Happy New Year – lets stick our heads in the cloud?

1 02 2012

Janine Dunlop

I hope everyone had a relaxing and rejuvenating break over Xmas. I think many of us needed a good break after what proved to be a dynamic year in the print industry. I can hardly believe that we are into February already.

This year starts off with changes for the Dunedin Sales team. We welcome Janine Dunlop and Phil Thornton to the fold as we bid a sad farewell to Leanne Downie after almost 8 years in sales support.

Phil Thornton

Both Janine and Phil have extensive experience with our logistics division and will bring that knowledge and experience  across to sales in 2012. I will introduce Phil and Janine to many of you over the coming few weeks, but let me know if you would like a priority intro and I will arrange this for you.

We are also hoping to bring you some good news regarding  upgrades in machinery and technology early in the new year……………….watch this space.

So all in all, a very exciting start to 2012.

Cloud Computing

The “cloud” seems to be on lots of “things to find out about” lists this year.

You have to chuckle at some of these IT terms. IT folk just seem to revel in coming up with terms that evoke mystery. Put very simply “the  cloud”  just means that data, software or IT  is located outside you business (or personal computer if you are operating from home) and accessed via the internet.

A good example, of a simple cloud based solution, is google’s Gmail. In fact, google offers a bunch of cloud based software such as google docs, google sites, google reader etc that are all cloud based and free. Microsoft is also getting on board with MS Office Web apps  – which is a free version of the popular Office suite (although all are cut down versions). This blog is written with cloud based software (the wonderful WordPress) and past posts are stored in the cloud.

Of course the idea of off-site software, data storage and IT is nothing new……so why all the recent fuss. Well, again, it’s largely due to our good friends the smart phone and the ipad. These devices have really made data much more accessable over the past two years. People want to access applications and files wherever they are and on a variety of devices. If your data is stored in the cloud – then it  can easily be accessed from any of your devices (laptop, desktop, ipad, smart phone). There is no need to synchronise files every time you get back to your desktop.

This has  also driven a demand for multiple presentation formats of the same data. For instance, a web site may look great on a desktop screen, however, could need to have a completely different design to make it easy to read and navigate on a smart phone or other mobile device. This is driving a whole new field of opportunities for IT developers and web designers.

Many people (and businesses) are opting for cloud based software as it also removes a lot of the hassle around maintaining software and hardware. Just think – no more expensive upgrades to keep up to date, no more hanging around waiting for the back up tape and dropping it off somewhere safe. No need to buy or replace servers to keep a handle on the ever-growing amount of information that businesses store and transfer today. The software is upgraded in the cloud without a technician in sight and there is an unlimited supply of storage available ( you just pay for the amount you use).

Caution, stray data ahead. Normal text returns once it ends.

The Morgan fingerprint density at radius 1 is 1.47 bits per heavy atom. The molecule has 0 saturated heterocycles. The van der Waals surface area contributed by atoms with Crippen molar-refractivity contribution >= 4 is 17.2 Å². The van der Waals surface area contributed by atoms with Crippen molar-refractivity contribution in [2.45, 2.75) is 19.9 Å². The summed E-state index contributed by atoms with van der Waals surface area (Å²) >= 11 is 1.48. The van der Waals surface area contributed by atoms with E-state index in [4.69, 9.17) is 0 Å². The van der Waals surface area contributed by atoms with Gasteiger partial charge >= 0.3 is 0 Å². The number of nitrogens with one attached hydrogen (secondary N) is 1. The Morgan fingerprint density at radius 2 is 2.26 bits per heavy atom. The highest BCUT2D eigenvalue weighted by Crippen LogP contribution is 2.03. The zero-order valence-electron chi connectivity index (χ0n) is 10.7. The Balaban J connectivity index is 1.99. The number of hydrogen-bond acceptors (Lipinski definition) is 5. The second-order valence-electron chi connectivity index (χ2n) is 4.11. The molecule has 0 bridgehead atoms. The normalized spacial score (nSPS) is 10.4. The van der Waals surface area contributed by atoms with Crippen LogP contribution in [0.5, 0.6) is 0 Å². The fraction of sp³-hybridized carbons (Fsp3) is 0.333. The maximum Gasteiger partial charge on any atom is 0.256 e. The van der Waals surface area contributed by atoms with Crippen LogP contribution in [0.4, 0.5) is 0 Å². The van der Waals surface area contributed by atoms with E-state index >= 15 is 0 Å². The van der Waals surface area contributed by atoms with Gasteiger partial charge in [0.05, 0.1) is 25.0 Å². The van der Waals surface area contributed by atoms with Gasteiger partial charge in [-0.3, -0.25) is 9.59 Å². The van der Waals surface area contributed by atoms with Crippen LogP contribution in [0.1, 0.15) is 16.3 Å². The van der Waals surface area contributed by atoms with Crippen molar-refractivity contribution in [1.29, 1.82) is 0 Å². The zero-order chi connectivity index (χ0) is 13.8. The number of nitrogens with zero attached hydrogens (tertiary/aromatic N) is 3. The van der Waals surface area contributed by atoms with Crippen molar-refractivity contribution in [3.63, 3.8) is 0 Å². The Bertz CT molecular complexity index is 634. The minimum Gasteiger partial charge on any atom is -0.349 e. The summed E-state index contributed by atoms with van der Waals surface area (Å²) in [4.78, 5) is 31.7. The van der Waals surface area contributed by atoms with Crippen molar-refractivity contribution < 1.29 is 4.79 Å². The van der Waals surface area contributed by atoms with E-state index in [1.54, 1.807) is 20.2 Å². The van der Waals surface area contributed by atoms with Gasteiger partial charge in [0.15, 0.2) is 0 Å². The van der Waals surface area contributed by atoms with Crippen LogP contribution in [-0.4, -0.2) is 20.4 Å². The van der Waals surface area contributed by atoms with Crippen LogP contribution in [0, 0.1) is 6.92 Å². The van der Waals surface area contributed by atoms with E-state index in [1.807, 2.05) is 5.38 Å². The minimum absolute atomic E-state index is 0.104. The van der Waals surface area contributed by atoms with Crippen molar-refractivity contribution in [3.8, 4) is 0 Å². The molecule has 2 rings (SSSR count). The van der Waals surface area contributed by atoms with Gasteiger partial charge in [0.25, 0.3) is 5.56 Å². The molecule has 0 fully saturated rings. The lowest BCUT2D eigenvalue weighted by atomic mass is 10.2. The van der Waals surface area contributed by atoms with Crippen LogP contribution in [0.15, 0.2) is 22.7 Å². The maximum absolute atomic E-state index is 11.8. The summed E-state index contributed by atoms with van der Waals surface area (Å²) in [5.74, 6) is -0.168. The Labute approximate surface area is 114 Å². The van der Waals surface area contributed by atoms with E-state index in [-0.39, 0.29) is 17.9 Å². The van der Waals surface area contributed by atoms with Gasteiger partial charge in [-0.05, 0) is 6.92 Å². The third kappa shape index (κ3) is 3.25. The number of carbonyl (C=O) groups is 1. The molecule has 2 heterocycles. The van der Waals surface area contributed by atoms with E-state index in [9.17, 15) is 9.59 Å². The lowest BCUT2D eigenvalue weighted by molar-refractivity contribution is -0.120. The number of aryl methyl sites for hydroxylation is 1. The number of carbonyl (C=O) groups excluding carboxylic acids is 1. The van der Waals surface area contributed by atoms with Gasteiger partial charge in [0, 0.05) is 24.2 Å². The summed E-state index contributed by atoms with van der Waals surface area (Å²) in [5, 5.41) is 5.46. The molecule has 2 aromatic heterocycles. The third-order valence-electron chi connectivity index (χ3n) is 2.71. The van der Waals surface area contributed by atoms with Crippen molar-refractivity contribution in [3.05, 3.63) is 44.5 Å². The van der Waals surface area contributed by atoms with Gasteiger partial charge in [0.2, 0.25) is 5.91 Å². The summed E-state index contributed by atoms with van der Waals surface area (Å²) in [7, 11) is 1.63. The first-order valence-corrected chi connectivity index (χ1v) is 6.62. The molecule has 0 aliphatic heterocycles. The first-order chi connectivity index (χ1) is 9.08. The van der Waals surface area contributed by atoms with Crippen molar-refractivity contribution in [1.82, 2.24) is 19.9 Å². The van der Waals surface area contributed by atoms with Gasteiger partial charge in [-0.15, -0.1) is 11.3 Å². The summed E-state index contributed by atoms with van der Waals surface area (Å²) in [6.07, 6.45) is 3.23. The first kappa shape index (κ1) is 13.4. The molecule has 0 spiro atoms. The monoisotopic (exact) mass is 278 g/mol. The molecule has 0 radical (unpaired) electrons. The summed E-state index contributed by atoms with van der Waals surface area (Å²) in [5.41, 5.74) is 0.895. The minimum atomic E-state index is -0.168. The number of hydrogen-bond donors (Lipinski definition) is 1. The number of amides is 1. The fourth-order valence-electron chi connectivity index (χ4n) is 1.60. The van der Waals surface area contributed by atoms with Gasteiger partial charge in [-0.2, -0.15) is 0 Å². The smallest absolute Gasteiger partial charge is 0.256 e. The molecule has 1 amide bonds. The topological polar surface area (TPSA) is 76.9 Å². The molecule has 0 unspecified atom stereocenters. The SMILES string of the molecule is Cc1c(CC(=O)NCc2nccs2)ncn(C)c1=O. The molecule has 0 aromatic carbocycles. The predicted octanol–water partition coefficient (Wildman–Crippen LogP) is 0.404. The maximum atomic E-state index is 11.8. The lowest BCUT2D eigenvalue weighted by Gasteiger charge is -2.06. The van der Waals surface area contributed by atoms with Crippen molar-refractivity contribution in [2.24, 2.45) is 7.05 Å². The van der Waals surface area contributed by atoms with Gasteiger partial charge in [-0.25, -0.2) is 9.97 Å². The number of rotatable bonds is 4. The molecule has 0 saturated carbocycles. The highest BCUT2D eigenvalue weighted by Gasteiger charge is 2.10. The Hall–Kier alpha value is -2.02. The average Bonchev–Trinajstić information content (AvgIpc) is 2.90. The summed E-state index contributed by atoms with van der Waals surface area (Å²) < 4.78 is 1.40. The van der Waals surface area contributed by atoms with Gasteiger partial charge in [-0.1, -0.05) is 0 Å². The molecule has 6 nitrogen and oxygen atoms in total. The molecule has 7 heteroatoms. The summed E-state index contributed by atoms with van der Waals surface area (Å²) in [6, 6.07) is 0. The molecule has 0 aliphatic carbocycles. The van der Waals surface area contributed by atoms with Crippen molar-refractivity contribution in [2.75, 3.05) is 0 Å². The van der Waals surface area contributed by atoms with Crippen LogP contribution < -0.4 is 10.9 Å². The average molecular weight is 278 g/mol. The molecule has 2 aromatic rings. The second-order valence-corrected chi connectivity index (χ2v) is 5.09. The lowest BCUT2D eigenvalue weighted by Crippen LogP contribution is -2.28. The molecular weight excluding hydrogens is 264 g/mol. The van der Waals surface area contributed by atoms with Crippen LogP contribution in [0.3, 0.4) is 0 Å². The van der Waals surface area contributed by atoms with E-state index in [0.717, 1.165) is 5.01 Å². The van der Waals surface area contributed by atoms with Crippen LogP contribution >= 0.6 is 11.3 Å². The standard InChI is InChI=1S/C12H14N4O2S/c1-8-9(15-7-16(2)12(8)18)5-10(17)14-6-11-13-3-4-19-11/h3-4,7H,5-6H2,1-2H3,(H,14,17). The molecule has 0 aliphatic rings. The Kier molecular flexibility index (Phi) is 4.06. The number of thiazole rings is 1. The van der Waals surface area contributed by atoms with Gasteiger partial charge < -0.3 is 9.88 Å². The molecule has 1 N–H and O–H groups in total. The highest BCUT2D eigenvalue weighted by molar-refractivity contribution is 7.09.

Cloud based software also allows for rapid deployment and lower risk when considering major software changes. With much lower capital investment required, the cost of change is reduced and major change can, at least, be considered (where previously it may not even have made the table if a whole infrastructure change was involved).

As more software organisations are offering cloud-based options we will likely see the following trends:

  • The quick reduction in the cost and availability of data storage……..How much does a 500G external hard-drive cost compared to two or three years ago?
  • Subscription based “cloud” versions of software offered as an option to buying a full license CD or download to your desktop or server.
  • Free subscriptions to cloud applications used as teasers for hardware sales (good news if upgrading your hardware).

So is there a downside to this cloud technology? There has been some discussion around compliance of data stored in the cloud. For example, data held on cloud storage servers in Germany by a New Zealand organisation may need to comply with data storage legislation in both countries. However, if the data was held in China it may only need to comply with NZ legislation. Then there is the area of property and piracy legislation to consider (lots in the news around this at the moment). To say this area is “hazy” is probably an understatement. My personal opinion, is that this will sort itself out as a matter of momentum.

I hope this gives at least a broad understanding of “cloud” computing. Just contact me if you want any more information around any of the subject covered in these blogs.

PS: As part of our sustainability programme – we have converted some waste material into memo cubes which are available, free of charge, to our valuable customers (while stocks last).

I also have some reduced size computer desk pads (with calendar) available – also while stocks last. Just let me know if you would like any of these and I’ll drop off.


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20 05 2013
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